In Kumiko, the Treasure Hunter, the Zellner Brothers — David and Nathan — offer a haunting meditation on the relationship between truth and fiction, and between desire and belief. Based on an urban legend about a Japanese woman who died looking for the cash hidden at the end of the Coen Brothers film Fargo, Kumiko is a gorgeous, thoughtful film. It tackles big-picture subjects like the way that loneliness and the alienation inherent in modern life can lead us to seek something bigger than ourselves, even if that bigger thing is just an imaginary pile of cash depicted in a famous film, and it does it with humor, grace and just enough pathos to make it all stick together. Before the film opens Friday, April 17, at Chez Artiste, we spoke with co-writer and producer Nathan Zellner about working with his brother, urban legends in the Internet age, and the layers of truth and fiction that surround the film.
Westword: I understand that you and your brother work exclusively together. How do you divide up the workload between the two of you?
Nathan Zellner: We’ve been essentially making home movies since we were little and back when you’re kids, you don’t know the difference between — you knew what an actor was, but you didn’t know what a director or producer or cameraman did, you’re just taking turns in front of your VHS camcorder shooting stuff, and it’s just been an extension of that. Our home movies have gotten more sophisticated and bigger.
David went to film school at the University of Texas and I got an engineering degree. Our strengths are I’m a little bit more technical, and David is the primary director and writer and I’m our producer and editor. But because of how we can work, we have a shorthand and we have the same sensibilities and we like a lot of the same films and watch movies all the time and that sort of thing. When we’re on set or when we’re writing or working things out, it blurs over and we’re all doing whatever the situation calls for to make the film.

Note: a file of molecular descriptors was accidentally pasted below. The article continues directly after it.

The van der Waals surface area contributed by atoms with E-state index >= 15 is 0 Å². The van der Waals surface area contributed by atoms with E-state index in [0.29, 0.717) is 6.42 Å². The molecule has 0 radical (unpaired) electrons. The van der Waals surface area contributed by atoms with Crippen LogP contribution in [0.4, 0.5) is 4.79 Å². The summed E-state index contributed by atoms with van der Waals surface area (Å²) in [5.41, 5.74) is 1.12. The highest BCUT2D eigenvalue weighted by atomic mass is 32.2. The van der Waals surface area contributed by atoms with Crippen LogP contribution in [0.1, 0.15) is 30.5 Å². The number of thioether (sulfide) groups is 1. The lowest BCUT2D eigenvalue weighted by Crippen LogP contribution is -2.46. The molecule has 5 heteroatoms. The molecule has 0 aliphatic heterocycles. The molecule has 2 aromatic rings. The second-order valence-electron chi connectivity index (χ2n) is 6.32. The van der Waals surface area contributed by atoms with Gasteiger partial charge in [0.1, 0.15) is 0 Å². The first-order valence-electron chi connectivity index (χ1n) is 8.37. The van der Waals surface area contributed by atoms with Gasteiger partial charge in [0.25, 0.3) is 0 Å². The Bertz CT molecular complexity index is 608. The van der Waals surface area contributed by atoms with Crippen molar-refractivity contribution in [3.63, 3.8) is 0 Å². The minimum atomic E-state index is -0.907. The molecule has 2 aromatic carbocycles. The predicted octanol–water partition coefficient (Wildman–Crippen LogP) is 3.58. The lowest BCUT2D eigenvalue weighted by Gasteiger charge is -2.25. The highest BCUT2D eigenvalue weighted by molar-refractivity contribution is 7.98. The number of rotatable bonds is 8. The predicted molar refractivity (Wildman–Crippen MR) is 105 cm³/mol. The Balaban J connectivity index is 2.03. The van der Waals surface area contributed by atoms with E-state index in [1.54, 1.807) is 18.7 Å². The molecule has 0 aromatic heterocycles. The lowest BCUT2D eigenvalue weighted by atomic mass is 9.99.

There’s a little bit of a hierarchy so people can know who to talk to or how to divide the workload. We usually do a lot of the decisions, the stuff that would normally be figured out in production, we figure that stuff out before we get on set so we’re not wasting people’s time. It helps us be really flexible.
This new film, Kumiko, the Treasure Hunter, grew out of an Internet urban legend, right?
In 2001, we read this blurb on a message board about this woman going and searching for the fortune from [fargo] and there wasn’t any real information outside of that, just a lot of speculation and debating. News was filtering in, from “I have a cousin who has a friend whose girlfriend... “ That sort of thing. And it was on the Internet, back then, so it had to be true. [Laughs.] We took it at face value, as everybody else did. Because there wasn’t a lot of information, we started creatively figuring things out on our own, developing a back story and reverse-engineering it. We had the end and we were kind of working backwards from that. None of the back story from Japan or anything was available.